What’s more, the courage and feminine leadership did not stop with this one instance. In fact, if you think we, who are entrenched in a deep recession had it bad, try envisioning living through the tough times the Jewish people endured while in slavery. Honestly, if I was around back then I could see myself very much giving up hope. After all, the Jews were enslaved for a couple centuries under the rule of the wicked Pharaoh. Indeed, Jewish tradition relates that this is exactly what happened. The men of the period—even great men such as Moses’s father—separated from their wives so as not to bring any future Jewish children into such miserable slavery. And yet, the Jewish women once again did not give up hope and faith in the Almighty. Instead, they preserved, remained steadfast in their belief in Hashem and encouraged their husbands to procreate and further establish the Jewish nation.
Finally, after God miraculously saved the Jewish people by splitting the Red Sea and drowning their Egyptian pursuers in it, the Jewish men sang a beautiful song to Hashem. The Jewish women, however, lead by the prophetess Miriam, seemingly outperformed the men by accompanying their song with music and dancing. Rashi explains that the Jewish women in Egypt were convinced that they would merit further miracles. And so, they packed instruments to play while singing praises to Hashem. In spite of the centuries of oppression and suffering in Egypt, they remained very optimistic that they would see a period of change, in which they would be able to celebrate the taste of freedom and the dawn of a new era.
And so, while it appears that the economy seems to only get worse with each day, we too must never give up on the notions of “hope” and “change” for a better tomorrow. We must remember that all along we are in good hands—the hands of Hashem. May we merit that this upcoming year is a sweet one for all of Klal Yisrael, and that we finally see the rebuilding of the Beit HaMikdash speedily in our days.
As we enter the High Holiday season of Rosh Hashanah and Yom Kippur we are supposed to introspect upon the previous year, correct our misgivings, and demonstrate to the Almighty that we are interested in moving in a positive direction. On Yom Kippur we spend this holy day by refraining from food and drink, as well as verbally annulling our sins and shortcomings.
Well folks, I admit it, I drink caffeine…not 5 cups of coffee a day, but I’d be lying to say that I don’t enjoy the “kicker” a nice cup of caffeinated soda such as Coke Zero (a personal favorite) or a steaming Chai Latte (FYI: I like this drink because of its taste and aroma, not because it means Life in Hebrew) brings to my system. And yet, after reading this article from The New York Times on the health effects of caffeine, in which studies show that at 320 milligrams per 16 ounces, a Starbucks Grande coffee has over four times the 80 milligrams of caffeine of a Red Bull Energy Drink, it made me think twice about my daily consumption of caffeine, and its long term effects. In fact, this article left such an impression upon me, that I bolted from my chair and asked my wife, Tziporah, to help make sure that I start drinking less of the stuff…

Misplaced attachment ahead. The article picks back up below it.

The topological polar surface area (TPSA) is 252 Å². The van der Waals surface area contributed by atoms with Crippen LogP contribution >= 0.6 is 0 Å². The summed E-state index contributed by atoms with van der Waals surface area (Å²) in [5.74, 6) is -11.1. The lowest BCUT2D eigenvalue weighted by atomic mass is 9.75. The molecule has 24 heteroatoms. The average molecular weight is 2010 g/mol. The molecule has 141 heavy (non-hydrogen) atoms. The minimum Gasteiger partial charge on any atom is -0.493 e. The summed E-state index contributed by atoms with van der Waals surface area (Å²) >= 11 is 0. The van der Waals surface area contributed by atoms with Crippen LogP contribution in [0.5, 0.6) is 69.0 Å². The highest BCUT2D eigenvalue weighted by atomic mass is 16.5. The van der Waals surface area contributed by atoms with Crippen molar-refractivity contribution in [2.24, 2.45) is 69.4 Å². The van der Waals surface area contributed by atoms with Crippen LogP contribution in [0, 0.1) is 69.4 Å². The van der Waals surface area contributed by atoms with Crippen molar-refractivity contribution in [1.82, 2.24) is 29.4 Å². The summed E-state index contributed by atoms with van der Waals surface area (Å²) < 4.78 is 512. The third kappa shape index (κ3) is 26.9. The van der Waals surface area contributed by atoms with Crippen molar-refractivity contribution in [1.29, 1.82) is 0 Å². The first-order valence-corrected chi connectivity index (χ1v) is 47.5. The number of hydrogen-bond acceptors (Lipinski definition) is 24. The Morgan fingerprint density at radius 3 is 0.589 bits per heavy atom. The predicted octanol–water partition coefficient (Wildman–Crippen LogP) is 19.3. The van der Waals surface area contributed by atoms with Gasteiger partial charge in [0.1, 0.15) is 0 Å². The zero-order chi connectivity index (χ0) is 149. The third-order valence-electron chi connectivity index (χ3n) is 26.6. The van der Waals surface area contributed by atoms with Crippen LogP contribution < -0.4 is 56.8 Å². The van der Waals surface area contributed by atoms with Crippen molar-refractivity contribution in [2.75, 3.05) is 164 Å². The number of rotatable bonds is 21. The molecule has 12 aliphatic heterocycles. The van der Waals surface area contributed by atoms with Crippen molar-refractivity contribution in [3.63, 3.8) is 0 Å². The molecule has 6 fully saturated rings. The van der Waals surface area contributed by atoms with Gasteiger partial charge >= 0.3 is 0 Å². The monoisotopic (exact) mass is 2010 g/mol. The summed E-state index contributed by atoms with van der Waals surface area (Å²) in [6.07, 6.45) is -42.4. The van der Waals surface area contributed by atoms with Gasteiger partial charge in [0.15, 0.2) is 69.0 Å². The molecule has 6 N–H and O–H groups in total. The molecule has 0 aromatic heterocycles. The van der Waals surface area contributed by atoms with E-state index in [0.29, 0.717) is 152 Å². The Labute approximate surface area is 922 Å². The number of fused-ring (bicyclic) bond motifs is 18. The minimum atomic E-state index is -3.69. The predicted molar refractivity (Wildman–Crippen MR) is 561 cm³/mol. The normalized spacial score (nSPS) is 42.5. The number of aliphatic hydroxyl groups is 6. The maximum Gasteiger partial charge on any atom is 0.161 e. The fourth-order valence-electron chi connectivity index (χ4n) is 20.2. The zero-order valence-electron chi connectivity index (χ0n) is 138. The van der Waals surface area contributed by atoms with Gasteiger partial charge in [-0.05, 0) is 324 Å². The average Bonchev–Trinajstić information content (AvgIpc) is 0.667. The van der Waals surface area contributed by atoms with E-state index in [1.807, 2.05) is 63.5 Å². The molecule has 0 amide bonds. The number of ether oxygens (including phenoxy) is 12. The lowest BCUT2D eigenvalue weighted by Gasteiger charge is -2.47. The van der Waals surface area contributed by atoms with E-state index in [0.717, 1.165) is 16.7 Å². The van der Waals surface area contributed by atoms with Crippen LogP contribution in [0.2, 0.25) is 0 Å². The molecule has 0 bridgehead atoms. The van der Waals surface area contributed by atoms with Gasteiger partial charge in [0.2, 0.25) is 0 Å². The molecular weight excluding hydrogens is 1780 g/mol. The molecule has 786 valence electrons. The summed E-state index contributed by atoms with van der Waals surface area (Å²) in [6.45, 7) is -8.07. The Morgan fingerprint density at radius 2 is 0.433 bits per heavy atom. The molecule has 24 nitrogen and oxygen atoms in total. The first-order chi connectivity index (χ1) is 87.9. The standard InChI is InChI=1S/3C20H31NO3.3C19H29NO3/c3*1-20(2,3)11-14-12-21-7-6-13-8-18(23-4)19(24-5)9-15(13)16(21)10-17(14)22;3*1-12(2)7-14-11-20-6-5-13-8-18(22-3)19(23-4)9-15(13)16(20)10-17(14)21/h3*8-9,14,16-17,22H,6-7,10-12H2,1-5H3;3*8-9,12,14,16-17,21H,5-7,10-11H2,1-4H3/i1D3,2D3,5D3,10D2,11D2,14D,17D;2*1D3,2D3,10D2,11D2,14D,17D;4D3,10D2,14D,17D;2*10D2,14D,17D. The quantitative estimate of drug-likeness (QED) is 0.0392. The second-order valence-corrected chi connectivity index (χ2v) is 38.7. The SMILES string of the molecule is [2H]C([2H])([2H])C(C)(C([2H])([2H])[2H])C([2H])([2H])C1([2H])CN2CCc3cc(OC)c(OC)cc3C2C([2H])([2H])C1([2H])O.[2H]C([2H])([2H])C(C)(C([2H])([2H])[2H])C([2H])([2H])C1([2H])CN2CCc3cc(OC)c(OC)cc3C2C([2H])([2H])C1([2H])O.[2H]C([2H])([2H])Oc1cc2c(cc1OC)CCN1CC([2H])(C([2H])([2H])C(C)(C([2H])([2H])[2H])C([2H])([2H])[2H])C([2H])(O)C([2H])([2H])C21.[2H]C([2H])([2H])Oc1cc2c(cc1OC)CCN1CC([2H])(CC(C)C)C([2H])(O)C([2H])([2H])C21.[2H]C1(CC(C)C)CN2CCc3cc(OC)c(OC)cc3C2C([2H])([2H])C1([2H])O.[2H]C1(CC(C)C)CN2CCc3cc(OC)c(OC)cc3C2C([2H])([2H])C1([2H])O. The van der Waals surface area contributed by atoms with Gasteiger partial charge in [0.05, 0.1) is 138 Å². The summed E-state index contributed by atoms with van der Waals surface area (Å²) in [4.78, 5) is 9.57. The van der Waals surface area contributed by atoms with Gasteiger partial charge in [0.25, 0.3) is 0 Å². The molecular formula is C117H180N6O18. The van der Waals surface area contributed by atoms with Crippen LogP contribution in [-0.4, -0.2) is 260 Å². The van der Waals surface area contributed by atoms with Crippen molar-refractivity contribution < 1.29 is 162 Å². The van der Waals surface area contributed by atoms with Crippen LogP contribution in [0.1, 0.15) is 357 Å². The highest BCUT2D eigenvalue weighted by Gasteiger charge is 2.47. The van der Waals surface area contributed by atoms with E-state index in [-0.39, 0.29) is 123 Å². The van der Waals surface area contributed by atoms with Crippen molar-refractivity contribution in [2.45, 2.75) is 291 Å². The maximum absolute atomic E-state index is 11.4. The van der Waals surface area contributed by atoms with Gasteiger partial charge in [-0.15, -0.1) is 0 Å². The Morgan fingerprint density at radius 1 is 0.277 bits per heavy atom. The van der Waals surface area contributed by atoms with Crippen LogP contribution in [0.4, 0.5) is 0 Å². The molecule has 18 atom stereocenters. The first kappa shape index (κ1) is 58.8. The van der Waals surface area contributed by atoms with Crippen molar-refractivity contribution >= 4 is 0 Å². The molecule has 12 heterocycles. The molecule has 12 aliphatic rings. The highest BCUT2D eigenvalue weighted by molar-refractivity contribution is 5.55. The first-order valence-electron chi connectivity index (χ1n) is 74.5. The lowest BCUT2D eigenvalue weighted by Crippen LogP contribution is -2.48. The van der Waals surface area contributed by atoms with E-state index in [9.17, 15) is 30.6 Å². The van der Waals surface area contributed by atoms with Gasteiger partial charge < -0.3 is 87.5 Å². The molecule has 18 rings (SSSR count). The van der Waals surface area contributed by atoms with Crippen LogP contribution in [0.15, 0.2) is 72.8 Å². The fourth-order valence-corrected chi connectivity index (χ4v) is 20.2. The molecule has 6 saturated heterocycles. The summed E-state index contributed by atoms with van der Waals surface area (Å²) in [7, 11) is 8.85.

Which got me thinking?
How many times in life do we continue a habit that we know or have read of the fact that this action is detrimental to the health of our relationships with our Creator, our friends, or even family, and we don’t stop to think twice and ask ourselves, “how can we modify our behavior?” What do you think?
Listen to an interactive and insightful class taught to Orthodox post high-school students at Bnot Torah/Sharfman’s Seminary in which participants utilized Hebrew Source Sheets to discover how we can unlock the true purpose of the prayer and symbolisms of Rosh Hashannah. (42:48 min)
In the latest issue of Jewish Life Magazine, a monthly periodical serving the Jewish community of Los Angeles, CA, my Torah and Technology column explores various iPhone Apps that can enhance your religious experience. Click here to view the article as it appeared in print or simply read below and enjoy!
Not a day goes by during which my wife and I do not thank the Almighty for our being able to soon enter our fourth year of living in Israel and having made Aliyah. Recently, we returned to Los Angeles and enjoyed some Southern California sun, as well as the opportunity to visit friends and family. And yet, while I possess many fond memories from this three-week trip, one question from my inquisitive eldest daughter Sima will forever remain entrenched in my mind.
While we were in LA, one afternoon we visited the famous Santa Monica Third Street Promenade. This particular environment allowed us the opportunity to enjoy the cool breeze of the Pacific Ocean, watch the ivy-topiary dinosaur fountains spray their constant stream of water (much to the delight of our children), and of course—shop! As we passed the beautifully designed Apple Retail Store, my daughter asked me, “Abba, why is there such a long line to go in there? Can we see what’s inside, too?” I quickly answered her that the people in line were waiting to buy a new cell phone, and we don’t need a new one because ours works just fine. Content with that answer, she continued to slowly walk and watch the entertainers along the street until we returned to our car. All things considered, while I was proud of her for noticing the line of about 100 people waiting to get past the security guard and enter the store—I was even further relieved that we were not amongst the many thousands of Americans across the country caught up in the hysteria to purchase the latest version of the iPhone. In fact, the public desire to purchase the iPhone 3G was initially so large, Apple added staff as well as opening its stores as early as 8:00 AM. In point of fact, Apple expects to continue to profit from this device to the tune of several hundreds of millions of dollars each year. But there’s more to this iPhone story.